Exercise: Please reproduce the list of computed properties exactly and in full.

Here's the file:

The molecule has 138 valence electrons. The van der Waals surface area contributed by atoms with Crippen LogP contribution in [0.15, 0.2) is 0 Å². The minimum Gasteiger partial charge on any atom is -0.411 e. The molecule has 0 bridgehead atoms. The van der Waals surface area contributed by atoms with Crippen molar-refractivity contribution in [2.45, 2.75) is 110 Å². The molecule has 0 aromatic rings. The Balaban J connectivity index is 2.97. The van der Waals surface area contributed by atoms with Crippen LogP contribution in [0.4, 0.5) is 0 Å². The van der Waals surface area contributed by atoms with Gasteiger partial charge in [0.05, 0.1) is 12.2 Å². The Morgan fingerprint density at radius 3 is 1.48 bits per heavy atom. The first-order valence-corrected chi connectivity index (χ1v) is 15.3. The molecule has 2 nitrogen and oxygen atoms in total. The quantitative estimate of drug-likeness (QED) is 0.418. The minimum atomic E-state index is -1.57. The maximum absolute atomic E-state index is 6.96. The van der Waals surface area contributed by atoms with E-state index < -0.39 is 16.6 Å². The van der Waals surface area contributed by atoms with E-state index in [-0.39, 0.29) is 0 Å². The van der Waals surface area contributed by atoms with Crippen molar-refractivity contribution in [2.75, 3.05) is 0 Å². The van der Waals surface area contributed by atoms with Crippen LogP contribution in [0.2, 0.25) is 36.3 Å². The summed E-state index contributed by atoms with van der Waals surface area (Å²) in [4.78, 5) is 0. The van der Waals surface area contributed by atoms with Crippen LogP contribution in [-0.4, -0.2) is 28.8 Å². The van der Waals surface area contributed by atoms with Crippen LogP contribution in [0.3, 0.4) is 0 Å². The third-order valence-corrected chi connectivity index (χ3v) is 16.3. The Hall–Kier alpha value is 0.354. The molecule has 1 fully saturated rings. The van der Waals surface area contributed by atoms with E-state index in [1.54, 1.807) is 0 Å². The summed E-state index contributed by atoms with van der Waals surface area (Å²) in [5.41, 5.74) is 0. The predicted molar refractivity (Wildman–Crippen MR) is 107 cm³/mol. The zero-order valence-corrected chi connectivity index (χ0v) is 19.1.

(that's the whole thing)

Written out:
The molecule has 138 valence electrons. The van der Waals surface area contributed by atoms with Crippen LogP contribution in [0.15, 0.2) is 0 Å². The minimum Gasteiger partial charge on any atom is -0.411 e. The molecule has 0 bridgehead atoms. The van der Waals surface area contributed by atoms with Crippen molar-refractivity contribution in [2.45, 2.75) is 110 Å². The molecule has 0 aromatic rings. The Balaban J connectivity index is 2.97. The van der Waals surface area contributed by atoms with Crippen LogP contribution in [0.4, 0.5) is 0 Å². The van der Waals surface area contributed by atoms with Gasteiger partial charge in [0.05, 0.1) is 12.2 Å². The Morgan fingerprint density at radius 3 is 1.48 bits per heavy atom. The first-order valence-corrected chi connectivity index (χ1v) is 15.3. The molecule has 2 nitrogen and oxygen atoms in total. The quantitative estimate of drug-likeness (QED) is 0.418. The minimum atomic E-state index is -1.57. The maximum absolute atomic E-state index is 6.96. The van der Waals surface area contributed by atoms with E-state index < -0.39 is 16.6 Å². The van der Waals surface area contributed by atoms with E-state index in [-0.39, 0.29) is 0 Å². The van der Waals surface area contributed by atoms with Crippen molar-refractivity contribution in [2.75, 3.05) is 0 Å². The van der Waals surface area contributed by atoms with Crippen LogP contribution in [0.2, 0.25) is 36.3 Å². The summed E-state index contributed by atoms with van der Waals surface area (Å²) in [4.78, 5) is 0. The van der Waals surface area contributed by atoms with Crippen LogP contribution in [-0.4, -0.2) is 28.8 Å². The van der Waals surface area contributed by atoms with Crippen LogP contribution in [0.3, 0.4) is 0 Å². The third-order valence-corrected chi connectivity index (χ3v) is 16.3. The Hall–Kier alpha value is 0.354. The molecule has 1 fully saturated rings. The van der Waals surface area contributed by atoms with E-state index in [1.54, 1.807) is 0 Å². The summed E-state index contributed by atoms with van der Waals surface area (Å²) in [5.41, 5.74) is 0. The predicted molar refractivity (Wildman–Crippen MR) is 107 cm³/mol. The zero-order valence-corrected chi connectivity index (χ0v) is 19.1.